Title: The Time Traveler's Wife
Year of Release: 2009
Date Viewed: July 23rd, 2010
MPAA Rating: PG-13
Back when I worked behind the counter at the neighborhood video store, there was a regular customer named Alice that always asked me the same question every week. "Have you seen any good love stories lately?"
If I could still communicate to Alice, my answer this week would be, "Yes. The Time Traveler's Wife."
I rented this one because time travel stories have always appealed to me plus movies adapted from novels are usually laced with creativity. One of the first novels I've ever loved was H.G. Wells' The Time Machine and one of the first movies I had ever watched was Back to the Future Part II. So I knew I had to check this out eventually. It was just a matter of waiting until I saved up enough gumption to bring a "chick flick" up to the cashier.
The title character is named Claire Abshire (Rachel McAdams). At the age of six, Claire meets adult Henry DeTamble (Eric Bana) at the back meadows of her family's home in a rather unusual way. Henry appears unexpectedly behind one of the tress without any clothes on whatsoever. Claire offers him a blanket to cover himself which he graciously accepts. In exchange for her kindness, Henry explains he arrived at her home completely by accident. He was born with a unique condition that causes him to randomly disappear and travel back and forth through time. He has no control over when he travels or where he will end up although there is a pattern of returning often to familiar locations. Instead of doing the sensible thing like reporting the naked guy with crazy stories to the police, Claire becomes fascinated with the time traveler. The fascination turns into genuine romance as she matures into an adult.
Henry makes several return visits to the Abshire family home with stories on their future together. He further explains his condition by noting that his clothes do not travel with him so he needs to immediately find new things to wear before his presence creates disturbances in public. This obstacle makes it impossible to stay settled in any stage of life.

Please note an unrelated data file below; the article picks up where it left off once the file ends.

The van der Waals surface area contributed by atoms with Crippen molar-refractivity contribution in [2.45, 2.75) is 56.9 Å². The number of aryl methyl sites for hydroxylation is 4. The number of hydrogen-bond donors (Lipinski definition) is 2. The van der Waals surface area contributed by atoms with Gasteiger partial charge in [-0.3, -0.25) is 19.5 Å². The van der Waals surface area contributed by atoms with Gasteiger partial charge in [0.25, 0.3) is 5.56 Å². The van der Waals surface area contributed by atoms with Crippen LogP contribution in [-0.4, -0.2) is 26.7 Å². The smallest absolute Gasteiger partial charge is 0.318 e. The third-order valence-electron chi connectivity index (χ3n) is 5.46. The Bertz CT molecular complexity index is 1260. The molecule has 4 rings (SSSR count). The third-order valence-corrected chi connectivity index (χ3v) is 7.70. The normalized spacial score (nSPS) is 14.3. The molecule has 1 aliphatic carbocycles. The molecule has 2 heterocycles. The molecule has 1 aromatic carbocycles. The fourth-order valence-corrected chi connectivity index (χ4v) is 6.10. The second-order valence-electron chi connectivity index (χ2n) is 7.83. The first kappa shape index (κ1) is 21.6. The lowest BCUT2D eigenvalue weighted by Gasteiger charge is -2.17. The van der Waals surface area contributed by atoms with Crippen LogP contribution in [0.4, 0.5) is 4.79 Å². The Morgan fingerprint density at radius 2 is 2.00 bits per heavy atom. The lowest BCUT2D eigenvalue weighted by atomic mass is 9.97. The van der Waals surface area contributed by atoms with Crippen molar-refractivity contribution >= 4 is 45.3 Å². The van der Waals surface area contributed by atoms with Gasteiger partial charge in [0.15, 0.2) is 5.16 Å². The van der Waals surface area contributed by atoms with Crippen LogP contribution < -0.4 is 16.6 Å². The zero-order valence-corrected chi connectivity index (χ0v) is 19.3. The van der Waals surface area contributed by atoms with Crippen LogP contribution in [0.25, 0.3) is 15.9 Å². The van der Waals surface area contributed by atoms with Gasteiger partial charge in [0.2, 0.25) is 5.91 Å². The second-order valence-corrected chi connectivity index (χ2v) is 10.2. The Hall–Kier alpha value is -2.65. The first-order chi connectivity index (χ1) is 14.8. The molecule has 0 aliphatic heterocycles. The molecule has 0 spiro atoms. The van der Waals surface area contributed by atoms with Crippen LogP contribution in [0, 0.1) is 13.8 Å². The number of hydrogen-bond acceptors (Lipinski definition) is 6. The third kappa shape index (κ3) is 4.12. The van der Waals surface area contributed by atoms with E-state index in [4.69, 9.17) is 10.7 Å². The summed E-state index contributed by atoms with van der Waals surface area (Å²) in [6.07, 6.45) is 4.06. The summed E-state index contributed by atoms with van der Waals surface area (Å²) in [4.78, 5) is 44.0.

There is actually another first meeting between Claire and Henry when they encounter each other (now both as adults) in a library. This time it's Claire who has to introduce herself to Henry because at this moment in time, Henry had not yet traveled to the Abshire home.
Be prepared to see lots of flashbacks and flash forwards like that. The movie doesn't really follow a story arc. It shows you what it wants whenever it wants. This may sound like an extended episode of Lost but I can assure you that it is not that hard to follow, unless you have very little practice in watching time travel stories.
The science behind Henry's time travel is only touched upon in fragments. Even to the end it remains mostly an enigma. The main focus is watching Claire cope with all the disadvantages of living with Henry. It's not much different than having a husband that is always away on business trips. Here one day, gone the next. Sometimes Henry recognizes where he is, sometimes he doesn't. Where does family fit into play? And of course the most important question: How many compromises are needed to keep this marriage alive and strong?
These are just a few of the many themes explored in this complex love story. There are several surprises in store for the audience and the deeper you think about this film, the more rewarding the experience will be.
As stated before though, it is best not to dwell on the sci-fi aspects. Some of the ground rules (such as Henry's ability to interact with himself) may or may not contradict with your idea of what time traveling should be. The film is fully self-aware of what is asked of the audience and Henry even flat out admits at one point that he never understood why Claire was so quick to believe his story on their first meeting.
The Time Traveler's Wife is a fine display of great storytelling. The concept is intriguing, it has its own identity and there is enough replay value to warrant multiple viewings.
Are you sold yet, Alice?